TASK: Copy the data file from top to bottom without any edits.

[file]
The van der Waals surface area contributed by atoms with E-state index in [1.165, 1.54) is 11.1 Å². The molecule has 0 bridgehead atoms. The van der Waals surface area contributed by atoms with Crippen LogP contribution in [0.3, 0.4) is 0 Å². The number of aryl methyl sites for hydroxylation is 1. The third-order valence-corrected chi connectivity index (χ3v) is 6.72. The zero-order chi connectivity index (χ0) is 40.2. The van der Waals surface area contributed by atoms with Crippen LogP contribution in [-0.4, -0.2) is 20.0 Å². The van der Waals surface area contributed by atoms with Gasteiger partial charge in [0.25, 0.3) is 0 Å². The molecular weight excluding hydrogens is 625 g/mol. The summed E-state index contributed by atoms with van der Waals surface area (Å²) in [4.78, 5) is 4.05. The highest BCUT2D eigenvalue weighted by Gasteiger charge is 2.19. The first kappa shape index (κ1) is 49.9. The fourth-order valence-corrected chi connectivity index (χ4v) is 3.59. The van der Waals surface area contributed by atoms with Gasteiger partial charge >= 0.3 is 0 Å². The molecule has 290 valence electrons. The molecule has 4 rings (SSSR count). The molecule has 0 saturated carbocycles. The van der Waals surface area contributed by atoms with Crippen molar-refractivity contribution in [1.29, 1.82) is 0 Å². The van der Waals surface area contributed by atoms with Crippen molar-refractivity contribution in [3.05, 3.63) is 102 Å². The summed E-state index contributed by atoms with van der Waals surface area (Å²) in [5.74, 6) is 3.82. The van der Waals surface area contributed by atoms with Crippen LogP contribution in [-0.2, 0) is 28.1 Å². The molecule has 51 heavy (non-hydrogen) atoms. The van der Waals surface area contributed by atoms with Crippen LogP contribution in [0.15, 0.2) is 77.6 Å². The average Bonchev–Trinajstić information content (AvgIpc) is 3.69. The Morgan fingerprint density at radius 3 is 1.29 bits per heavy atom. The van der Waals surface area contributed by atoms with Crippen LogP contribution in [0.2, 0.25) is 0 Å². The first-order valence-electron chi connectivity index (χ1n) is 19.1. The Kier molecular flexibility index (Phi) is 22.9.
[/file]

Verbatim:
The van der Waals surface area contributed by atoms with E-state index in [1.165, 1.54) is 11.1 Å². The molecule has 0 bridgehead atoms. The van der Waals surface area contributed by atoms with Crippen LogP contribution in [0.3, 0.4) is 0 Å². The number of aryl methyl sites for hydroxylation is 1. The third-order valence-corrected chi connectivity index (χ3v) is 6.72. The zero-order chi connectivity index (χ0) is 40.2. The van der Waals surface area contributed by atoms with Crippen LogP contribution in [-0.4, -0.2) is 20.0 Å². The van der Waals surface area contributed by atoms with Gasteiger partial charge in [0.25, 0.3) is 0 Å². The molecular weight excluding hydrogens is 625 g/mol. The summed E-state index contributed by atoms with van der Waals surface area (Å²) in [4.78, 5) is 4.05. The highest BCUT2D eigenvalue weighted by Gasteiger charge is 2.19. The first kappa shape index (κ1) is 49.9. The fourth-order valence-corrected chi connectivity index (χ4v) is 3.59. The van der Waals surface area contributed by atoms with Gasteiger partial charge >= 0.3 is 0 Å². The molecule has 290 valence electrons. The molecule has 4 rings (SSSR count). The molecule has 0 saturated carbocycles. The van der Waals surface area contributed by atoms with Crippen molar-refractivity contribution in [1.29, 1.82) is 0 Å². The van der Waals surface area contributed by atoms with Crippen molar-refractivity contribution in [3.05, 3.63) is 102 Å². The summed E-state index contributed by atoms with van der Waals surface area (Å²) in [5.74, 6) is 3.82. The van der Waals surface area contributed by atoms with Crippen LogP contribution in [-0.2, 0) is 28.1 Å². The molecule has 51 heavy (non-hydrogen) atoms. The van der Waals surface area contributed by atoms with Crippen LogP contribution in [0.15, 0.2) is 77.6 Å². The average Bonchev–Trinajstić information content (AvgIpc) is 3.69. The Morgan fingerprint density at radius 3 is 1.29 bits per heavy atom. The van der Waals surface area contributed by atoms with Crippen LogP contribution in [0.2, 0.25) is 0 Å². The first-order valence-electron chi connectivity index (χ1n) is 19.1. The Kier molecular flexibility index (Phi) is 22.9.